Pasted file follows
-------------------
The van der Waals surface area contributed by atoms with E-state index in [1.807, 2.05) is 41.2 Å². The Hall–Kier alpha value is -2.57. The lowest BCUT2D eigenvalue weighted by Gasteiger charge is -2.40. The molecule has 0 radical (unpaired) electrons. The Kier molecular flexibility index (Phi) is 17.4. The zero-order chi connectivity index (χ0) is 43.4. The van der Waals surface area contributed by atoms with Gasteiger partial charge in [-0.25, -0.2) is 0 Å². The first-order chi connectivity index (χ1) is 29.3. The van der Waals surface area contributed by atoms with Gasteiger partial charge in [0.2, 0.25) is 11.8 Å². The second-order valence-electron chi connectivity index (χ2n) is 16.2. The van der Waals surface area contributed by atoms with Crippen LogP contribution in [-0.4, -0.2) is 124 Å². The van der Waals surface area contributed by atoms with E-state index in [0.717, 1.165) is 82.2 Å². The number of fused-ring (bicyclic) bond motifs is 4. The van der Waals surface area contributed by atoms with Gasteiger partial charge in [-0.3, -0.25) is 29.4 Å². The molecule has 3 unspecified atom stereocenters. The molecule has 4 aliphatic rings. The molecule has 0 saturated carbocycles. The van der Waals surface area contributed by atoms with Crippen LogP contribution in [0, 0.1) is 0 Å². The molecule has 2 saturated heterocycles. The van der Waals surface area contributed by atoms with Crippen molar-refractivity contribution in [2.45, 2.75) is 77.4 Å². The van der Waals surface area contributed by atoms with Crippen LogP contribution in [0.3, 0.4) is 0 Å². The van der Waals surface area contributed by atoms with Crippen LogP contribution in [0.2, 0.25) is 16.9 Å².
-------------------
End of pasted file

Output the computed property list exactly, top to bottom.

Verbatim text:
The van der Waals surface area contributed by atoms with E-state index in [1.807, 2.05) is 41.2 Å². The Hall–Kier alpha value is -2.57. The lowest BCUT2D eigenvalue weighted by Gasteiger charge is -2.40. The molecule has 0 radical (unpaired) electrons. The Kier molecular flexibility index (Phi) is 17.4. The zero-order chi connectivity index (χ0) is 43.4. The van der Waals surface area contributed by atoms with Gasteiger partial charge in [-0.25, -0.2) is 0 Å². The first-order chi connectivity index (χ1) is 29.3. The van der Waals surface area contributed by atoms with Gasteiger partial charge in [0.2, 0.25) is 11.8 Å². The second-order valence-electron chi connectivity index (χ2n) is 16.2. The van der Waals surface area contributed by atoms with Crippen LogP contribution in [-0.4, -0.2) is 124 Å². The van der Waals surface area contributed by atoms with E-state index in [0.717, 1.165) is 82.2 Å². The number of fused-ring (bicyclic) bond motifs is 4. The van der Waals surface area contributed by atoms with Gasteiger partial charge in [-0.3, -0.25) is 29.4 Å². The molecule has 3 unspecified atom stereocenters. The molecule has 4 aliphatic rings. The molecule has 0 saturated carbocycles. The van der Waals surface area contributed by atoms with Crippen LogP contribution in [0, 0.1) is 0 Å². The molecule has 2 saturated heterocycles. The van der Waals surface area contributed by atoms with Crippen molar-refractivity contribution in [2.45, 2.75) is 77.4 Å². The van der Waals surface area contributed by atoms with Crippen LogP contribution in [0.3, 0.4) is 0 Å². The van der Waals surface area contributed by atoms with Crippen LogP contribution in [0.2, 0.25) is 16.9 Å².